Beyond Glastonbury – the British summer in music

Posted on June 25, 2015 by Eleanor McKenzie
Both band and crowd feel the energy!

I remember desperately wanting to go the Isle of Wight. I’ve also never really recovered from having missed Woodstock and having to make do with watching the 1970 film of the world’s most famous outdoor festival. I’m still game for some outdoor music, providing the mud isn’t too deep. However, beyond Glastonbury, which is always around the last week in June, the British summer has a stunning variety of music events to suit all tastes in July and August. Dust off your picnic baskets, hunt out your rugs and stick your wellies in the boot – just in case!

Battle Proms

These are “picnic concerts” and they’re taking place at stately homes dotted around the UK. Each of these events combines music with fireworks, cannons and cavalry, plus the odd Spitfire acrobatics thrown in. These informal, open-air concerts have been running since 1997 and take their inspiration from the Battle of Waterloo that ended the Napoleonic wars. This year they will celebrate 70 years since the end of the Second World War and 75 years since the Battle of Britain, hence the Spitfire! Hosts are Burghley House, Lincolnshire, Blenheim Palace, Oxfordshire, Highclere Castle, Hampshire (that’s Downton Abbey), Hatfield House in Herts and Ragley Hall in Warwickshire. Dates run from 4 July – 15 August. Plus ticket sales support Combat Stress – the Veterans Mental health Charity.
More information

Boogie Woogie International

The Boogie Woogie festival is held in the heart of rural Dorset and brings the best international stars of Tap, Lindy Hop, Jive, Swing and Boogie Woogies to a historic watermill.
More information

T in the Park

This is Scotland’s biggest festival and this year it’s from 10 – 12 July. Featuring Kasabian, Sam Smith, Fatboy Slim, The Libertines and The Script, it promises three days of top entertainment in Balado, Kinrossshire.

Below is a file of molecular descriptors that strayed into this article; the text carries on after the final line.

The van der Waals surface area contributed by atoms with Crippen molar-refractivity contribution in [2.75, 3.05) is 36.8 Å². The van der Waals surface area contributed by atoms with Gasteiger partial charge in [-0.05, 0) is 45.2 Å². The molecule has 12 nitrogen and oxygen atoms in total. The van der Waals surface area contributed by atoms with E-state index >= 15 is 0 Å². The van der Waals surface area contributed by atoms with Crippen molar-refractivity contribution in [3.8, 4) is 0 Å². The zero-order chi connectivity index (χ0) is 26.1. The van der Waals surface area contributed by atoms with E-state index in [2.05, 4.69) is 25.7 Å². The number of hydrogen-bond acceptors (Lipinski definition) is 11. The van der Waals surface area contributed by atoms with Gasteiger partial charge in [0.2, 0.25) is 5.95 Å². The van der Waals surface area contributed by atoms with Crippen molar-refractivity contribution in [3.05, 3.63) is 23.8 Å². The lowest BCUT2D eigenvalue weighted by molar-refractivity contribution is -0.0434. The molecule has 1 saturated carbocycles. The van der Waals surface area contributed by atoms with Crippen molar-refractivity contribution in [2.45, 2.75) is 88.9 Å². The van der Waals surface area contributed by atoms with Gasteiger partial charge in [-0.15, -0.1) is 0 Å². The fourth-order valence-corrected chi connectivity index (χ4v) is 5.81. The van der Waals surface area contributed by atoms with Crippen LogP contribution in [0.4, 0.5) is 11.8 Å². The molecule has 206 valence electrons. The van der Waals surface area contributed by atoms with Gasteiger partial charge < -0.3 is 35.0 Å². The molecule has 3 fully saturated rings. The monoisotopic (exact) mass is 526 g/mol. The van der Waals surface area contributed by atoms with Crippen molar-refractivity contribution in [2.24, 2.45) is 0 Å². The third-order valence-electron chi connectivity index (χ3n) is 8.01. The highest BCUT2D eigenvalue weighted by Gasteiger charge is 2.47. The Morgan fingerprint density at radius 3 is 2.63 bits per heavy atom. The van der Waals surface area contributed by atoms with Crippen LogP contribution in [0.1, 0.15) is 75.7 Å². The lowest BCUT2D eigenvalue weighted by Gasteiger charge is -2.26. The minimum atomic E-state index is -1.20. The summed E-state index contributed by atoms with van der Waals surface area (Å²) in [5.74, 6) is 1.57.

More information


Woman walking through a summer festival


This festival, held in Victoria Park in London’s Hackney is widely advertised as one of the most authentic music festivals of the festival calendar. The one-day festival starts on 17 July and finishes the following day. In music terms it offers everything from folk to hip hop, disco punk, rock and indie, plus loads of different DJs and other performers. If you prefer your festivals in an urban setting, then this could be a perfect one for you. You will never be far from civilisation and a comfortable place to eat and drink if it all gets too much. It has a pretty hot line-up including Rudimental, Snoop Dogg, Cypress Hill, Skepta, and, for those of us who remember ‘clubbing’, Groove Armada are appearing.
More information

Watchet Music Festival

If you happen to live in the West of England, it shouldn’t take you long to get to Watchet in West Somerset for this lovely family friendly festival, which is held over the August bank holiday. It’s only in its ninth year and apart from the music, it has camping, three stages, a Kid’s Corner, a Cider Bar (naturally!) and a Silent Disco. There are food tents and 60 live acts from all over the UK and beyond. I can reveal that The Blow Monkeys, The Boomtown Rats and Big Country are among the groups performing – plus the Wurzels. Well, it is Somerset!
More information

Glyndebourne Festival

The summer season would not be complete without some opera and the place to watch and listen on an English summer evening is Glyndebourne, near Lewes in East Sussex. If you’ve never visited before, learn all about Glyndebourne here. This season the programme features “Carmen” by Bizet, which is an excellent opera to start with if you’re new to it. Bejamin Britten’s “The Rape of Lucretia” and Mozart’s “Die Entführing aus dem Serail” are also showing through July and August.

This is just a small selection of the wealth of live music the UK has to offer. You may prefer to pass on the camping and wellies, but there are few experiences better than time shared with friends and family, accompanied by music played by talented performers.

by Eleanor McKenzie

Eleanor McKenzie is a Northern Irish writer with a passion for art, literature, and red wine. She's worked at advertising agency JWT, edited a journal for a European social policy think tank and tried to teach teenagers the difference between "there" and "their". Being 50+ has not significantly changed Eleanor's life, although she finds it a handy excuse when she wants to avoid anything too energetic.